About this Site

This site grew out of a realisation that there was a growing calculator collecting community on the internet, and that some interest was apparent for calculators made by the innovative, and British, Sumlock Anita company that was an offshoot of Bell Punch that had made comptometers before moving into the electronic calculator field. Indeed it had pioneered this field.

My own family connections with this company (see here) sparked an interest in collecting calculators made specifically at the factory in Portsmouth that was set up in the 60's for making the Anita calculators.

Having collected a few handheld calculators (and a Bell Punch abbreviated comptometer) I moved into writing simulators so that others might have an experience of how these calculators operated, and their look and feel (as much as is possible in a simulator). And a desire to simply document what I had learnt.

So this site was born to bring together all of the elements I had collected so far. Pictures of the calculators, access to the simulators and other articles I'd written from my own experiences (the little that I know). I hope people enjoy the site and learn a little of the calculators. Feedback on the site is always welcome. Please use the contact details at the bottom of the left hand frame.

Brief Company History

Sumlock Anita Electronics Ltd. was an innovative British company, set up as an offshoot of the Bell Punch company that originally made ticketing machines and "comptometers" under the Sumlock name, such as the Plus model 509/S. They then moved into electronics and made the world's first electronic desktop calculator, the Anita Mk VII. Sumlock, based in Uxbridge with a factory in Portsmouth, went on to produce successful calculators in the Anita range like the desktop Anita 1000 LSI, and hand-held calculators in the 800 range, like the Anita 811. The company was bought by Rockwell (that had supplied the LSI chips for the later calculators) in 1973, and for a while made calculators under the Rockwell name, like the 30R, or branded for other companies, like the House of Fraser 18F, until being shutdown and manufacture moved elsewhere. For more details about Anita calculators visit Voidware's website here. For a fascinating history of Bell Punch and the Anita calculators visit Nigel Tout's excellent website by clicking here. Further useful links may be found at the links page.

The simulators

The Javascript simulators use images from various sources. Most of the images come from calculators in my own personal collection. Others come from images used with permission from other collectors, and some are composite images, made from a base calculator image with images added from other calculators or manipulated within a graphics package. It has been my intent to present the simulators with the images as near perfect as is possible, to give a flavour of what these devices were like when new. To this end most of the images have been manipulated to remove blemishes, rogue sticky labels, cracks and general marks from wear, as much as is possible. The images on the pages describing the calculators in my own collection use exactly the same source images as on the simulator main page, and are thus equally deficient of blemishes. I make no apologies for this---the effort, as well as increased server disk space requirement, is simply not worth it as far as I am concerned. I mean no deception in this regarding the quality of the devices in my collection, but as I am not selling the items I feel none is implied. This notice serves to inform the reader that the images have limitations with respect to the accuracy of the actual state of my calculators.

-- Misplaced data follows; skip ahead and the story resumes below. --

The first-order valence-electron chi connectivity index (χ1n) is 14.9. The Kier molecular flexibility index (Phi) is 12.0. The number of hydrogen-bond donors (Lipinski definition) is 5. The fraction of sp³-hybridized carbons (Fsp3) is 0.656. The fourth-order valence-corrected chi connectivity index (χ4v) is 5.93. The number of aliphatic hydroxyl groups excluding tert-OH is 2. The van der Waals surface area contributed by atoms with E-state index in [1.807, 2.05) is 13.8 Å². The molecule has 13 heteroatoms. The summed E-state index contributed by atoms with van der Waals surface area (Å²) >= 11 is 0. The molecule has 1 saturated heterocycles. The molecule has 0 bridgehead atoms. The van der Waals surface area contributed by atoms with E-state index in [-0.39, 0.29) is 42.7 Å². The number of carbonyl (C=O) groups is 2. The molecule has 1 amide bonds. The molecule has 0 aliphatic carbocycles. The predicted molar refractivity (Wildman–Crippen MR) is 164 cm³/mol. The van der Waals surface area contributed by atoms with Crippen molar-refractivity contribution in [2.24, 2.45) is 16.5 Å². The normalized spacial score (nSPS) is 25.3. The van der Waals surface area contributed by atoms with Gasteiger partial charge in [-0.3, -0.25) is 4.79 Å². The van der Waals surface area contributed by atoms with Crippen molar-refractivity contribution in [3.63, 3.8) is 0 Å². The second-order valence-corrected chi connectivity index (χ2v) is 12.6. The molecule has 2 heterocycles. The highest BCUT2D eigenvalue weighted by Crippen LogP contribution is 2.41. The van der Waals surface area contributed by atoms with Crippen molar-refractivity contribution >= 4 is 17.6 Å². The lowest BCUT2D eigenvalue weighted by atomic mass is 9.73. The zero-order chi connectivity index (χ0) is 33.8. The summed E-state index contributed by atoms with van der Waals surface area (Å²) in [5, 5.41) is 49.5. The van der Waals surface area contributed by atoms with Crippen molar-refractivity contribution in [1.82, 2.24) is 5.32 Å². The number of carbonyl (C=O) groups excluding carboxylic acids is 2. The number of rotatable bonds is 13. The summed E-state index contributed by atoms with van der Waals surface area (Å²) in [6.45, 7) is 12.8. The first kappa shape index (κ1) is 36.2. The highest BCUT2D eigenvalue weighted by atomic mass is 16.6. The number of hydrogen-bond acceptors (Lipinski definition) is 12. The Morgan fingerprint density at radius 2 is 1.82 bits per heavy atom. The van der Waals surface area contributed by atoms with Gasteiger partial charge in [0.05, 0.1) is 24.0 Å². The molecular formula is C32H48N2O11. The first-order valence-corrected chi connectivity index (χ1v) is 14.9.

Grateful acknowledgement goes to Hugh Steers for permission to use the Anita 841 image (used in the 8041), and also many thanks to Tony Thimet for allowing the use of his Triumph 81 image. Thanks to Gerhard Wenzel for the use of the Radio Shack EC220 image, and many thanks as well to Nigel Tout for publishing the Anita 831 and 841 manuals on his website, without which those simulators could not have been completed. All images used with permission remain copyright to their respective owners.


David Southwell. Chief Test Engineer, Sumlock Anita Electronics, Portsmouth;
and Olwen Southwell (nee Hunter), a "test girl".

This site is dedicated to all the men and women who made Sumlock Anita Electronics the ground breaking company it was, and to my father David Southwell (1931-1981) and mother Olwen Southwell (1929-2006) who were part of that glorious history.

Simon Southwell

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Last updated 21st December 2004.

© 2003-2004 Simon Southwell. All rights reserved.